After getting home from a full day of sharing videos like a boss, sometimes you need to relax a little with Hollywood types.
We’re Netflix fans ourselves, but this recent price hike has people up in arms. (For those that need an update: Netflix will no longer offer unlimited streaming and DVD rentals for $9.99; instead, customers must pay $15.98 for a single DVD out at a time and unlimited streaming—a 60% price increase. The changes are effective September 1.)
Of course, we know that eventually DVDs will be completely obsolete—but in the mean time, here are some excellent alternatives to help you get your Hollywood fix at the right price.
Hulu burst onto the scene in 2007 with AOL, Facebook, and Yahoo! as partners. It has since grown exponentially with the creation of Hulu Plus, a subscription program that offers thousands of television shows and movies for a monthly fee of $7.99 (as well as makes it available on game consoles and smartphones.) It’s also free as a basic service, which basically means that if you missed the last two or three episodes of 30 Rock or The Office(and not too much time has passed) you can catch up on Hulu without paying anything.
Quirky, hip, and/or in-the-know when it comes to independent and foreign films (or want to be)? Mail-only GreenCine might be the way to go. Sure, there’s no streaming, but plans start at $9.95 up to $49.95 a month (for an eight-DVD plan). It’s got over 30,000 titles, most of them niche, all of them likely distinguished enough to impress your freakishly cultured friends (or at least that cute girl with the glasses that works at the local bookstore).
Make fun of Redbox all you want for its limited selection of Wayans Bros. films, but the price is hard to beat: DVDs are $1 and games are $2 (provided you only rent for 24 hours.) There are over 27,000 Redbox kiosks worldwide—usually in front of grocery stores. If you’re looking for a popular new movie, Redbox is the way to go. Just keep in mind that it only holds about 200 new titles at any given time. Hope you’re a fan of Michael Bay.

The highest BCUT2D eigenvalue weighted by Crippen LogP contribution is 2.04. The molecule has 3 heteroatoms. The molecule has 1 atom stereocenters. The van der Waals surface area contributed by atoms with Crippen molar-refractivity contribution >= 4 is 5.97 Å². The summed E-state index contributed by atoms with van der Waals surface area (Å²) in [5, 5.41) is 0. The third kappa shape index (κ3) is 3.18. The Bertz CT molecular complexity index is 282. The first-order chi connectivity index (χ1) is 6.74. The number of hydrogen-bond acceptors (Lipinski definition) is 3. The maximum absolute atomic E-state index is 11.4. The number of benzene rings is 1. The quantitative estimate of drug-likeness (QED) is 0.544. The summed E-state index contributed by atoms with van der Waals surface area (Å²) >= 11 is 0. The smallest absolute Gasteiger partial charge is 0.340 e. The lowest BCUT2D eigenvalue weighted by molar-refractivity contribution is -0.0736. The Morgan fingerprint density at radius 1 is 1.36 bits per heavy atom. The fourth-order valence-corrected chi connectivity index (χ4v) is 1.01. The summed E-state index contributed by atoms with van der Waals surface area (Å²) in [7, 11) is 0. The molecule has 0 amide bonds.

Amazon Prime exists mostly for the benefit of online shopping obsessives; it costs $79 a year for free, two-day shipping. But as a side perk, members get unlimited streaming of all their movies (about 6,000 or so in total). More titles are available for anywhere between $1 and about $4 per individual rental. A little on the expensive side, but worth a consideration if you find yourself compulsively shipping a new gadget to your home every couple of days (or suddenly find yourself in possession of a trust fund.)
The name “Blockbuster” likely conjures up ‘90s movie nostalgia coupled with an intense dislike of restocking, late fees, and hopelessly cranky teenage employees. Since Netflix increased its prices, Blockbuster may be giving competitor Netflix a run for its money (for the first time). Its streaming video and disc-by-mail services are separate, and one disc at a time costs $11.99--but it also offers blu-rays at the same price (Netflix charges more) and video games. Additionally, it offers streaming movies on demand for $2-$3, often weeks or months before Netflix offers up its newest selection. Sure, the brick-and-mortar video store model may be dead, but Blockbuster is already capitalizing on Netflix’s user backlash by offering members a free month trial and a pricing promotion.
Which one will you choose?